Our twenties are all about finding ourselves. We are in this time of change, or uncertainty, of discovering new things about ourselves, and of growing. These are all good things, of course. However, they can result in things changing, especially when it comes to friendships.
It’s no secret that growing up can put a strain on relationships. You go from seeing your childhood friends in school every day. You go from living with your college friends in the same dorm building. You then graduate and real life hits you. It’s nearly impossible to maintain the same level of friendship that you once had, and that’s okay.
The friendships that are meant to last will grow with you. However, some won’t. And that is okay too.
6 Ways Friendships Change In Your 20s
1. You learn you don’t need to talk every day.
Yes, in high school and college, your besties were blowing up your phone, 24/7, talking about anything and everything. That becomes less and less common as we get older.
We are all busy, and likely at work. We cannot be glued to our phones constantly like we once were. We have things to do. We have responsibilities. If you could continue to talk 24/7 every day you would, but it’s just not feasibly possible anymore.
2. You learn it’s more important to be there in rough situations.
To spin off of the above, as we grow up, we realize that our true friends are the ones who are there for us when we’re going through that rough patch.
They are the ones lifting us up out of it – reminding us that that guy who broke your heart isn’t worth it or that there are better jobs out there that you will kill it at. Your friends in your twenties are more than just people to go out with, they are the people who support you.
3. You learn you may drift.
As we said before, your twenties are all about finding yourself. Unfortunately, that sometimes means that you find out the person you were close with in high school or college is quite different than the person that you have become. That’s okay. People change. We all change. You will likely drift from some friends during this time period.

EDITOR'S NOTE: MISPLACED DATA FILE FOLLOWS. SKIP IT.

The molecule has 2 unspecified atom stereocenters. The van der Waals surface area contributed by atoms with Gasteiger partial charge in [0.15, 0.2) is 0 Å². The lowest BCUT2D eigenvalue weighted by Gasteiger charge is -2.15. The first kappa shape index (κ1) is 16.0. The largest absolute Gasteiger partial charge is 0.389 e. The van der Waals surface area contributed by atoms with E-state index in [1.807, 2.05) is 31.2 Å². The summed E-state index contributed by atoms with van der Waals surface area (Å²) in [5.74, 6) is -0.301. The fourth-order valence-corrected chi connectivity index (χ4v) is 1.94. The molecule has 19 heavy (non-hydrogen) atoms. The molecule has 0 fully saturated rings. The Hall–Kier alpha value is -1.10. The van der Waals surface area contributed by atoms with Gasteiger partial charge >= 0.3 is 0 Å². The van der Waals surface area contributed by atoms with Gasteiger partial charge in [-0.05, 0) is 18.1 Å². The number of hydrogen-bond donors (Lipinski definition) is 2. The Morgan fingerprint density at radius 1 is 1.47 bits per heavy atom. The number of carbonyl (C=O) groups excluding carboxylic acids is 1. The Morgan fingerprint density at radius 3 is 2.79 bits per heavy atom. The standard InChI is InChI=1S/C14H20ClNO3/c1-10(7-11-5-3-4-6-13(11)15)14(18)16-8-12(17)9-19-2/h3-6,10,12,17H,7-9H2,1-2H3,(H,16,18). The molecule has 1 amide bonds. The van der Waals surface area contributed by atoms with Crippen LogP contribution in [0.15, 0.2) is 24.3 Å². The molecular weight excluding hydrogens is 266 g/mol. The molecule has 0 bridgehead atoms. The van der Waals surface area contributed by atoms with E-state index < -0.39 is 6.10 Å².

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4. You learn friendships take effort.
But you also learn that they should not take too much effort or be one-sided. If someone is blowing up your phone asking to hang out despite you explaining how you are busy, that can be stressful.
All types of relationships, friendships included, take effort on both sides. You need to be honest and vocal about how you’re feeling, and you also need to respect when your friend does the same with you. In turn, you should not always be the one reaching out, or being reached out to. It works both ways.
5. You learn it’s better to have a few close friends than many casual ones.
There may have been a huge appeal to have tons of besties back in the day (heck, I remember manipulating my MySpace code so I could have a top 16 rather than a top 8 because I had that many best friends). But that is not the case in your twenties.
You quickly learn that it is better to have a few close friends that you can count on, than a ton of people to pick and choose from. You want the real deal.
6. You learn that not all friendships last.
This happens to everyone. Do not feel bad if a friendship didn’t last, especially if it just happened on its own and wasn’t because of a massive blowout.
We grow up. We change. The people in our lives change. Unfortunately, not everyone is there during every stage of your life.
You are not the same person in your late twenties that you were in your early twenties. It is possible to grow out of a friendship.
Friendships are an important part of survival, especially during difficult times. Now don’t get me wrong from any of the above, by no means am I saying that your friendships shouldn’t work out. I’m simply saying that it is normal if some don’t last. It’s normal not to speak to some of your best friends every single day. And it’s normal to have a core group that you lean on during rough situations.
Trying to balance a full-time job, side-hustles, dating, family obligations, a social life, and friendships is a lot to handle, as well know. And the majority of your friends will understand this, as they are likely going through the same time. But there will be some that won’t.
We change as we get older, that’s no secret. But what many people do not realize, is that relationships change too. It’s normal. It’s nothing to be afraid about. And it is all going to be okay.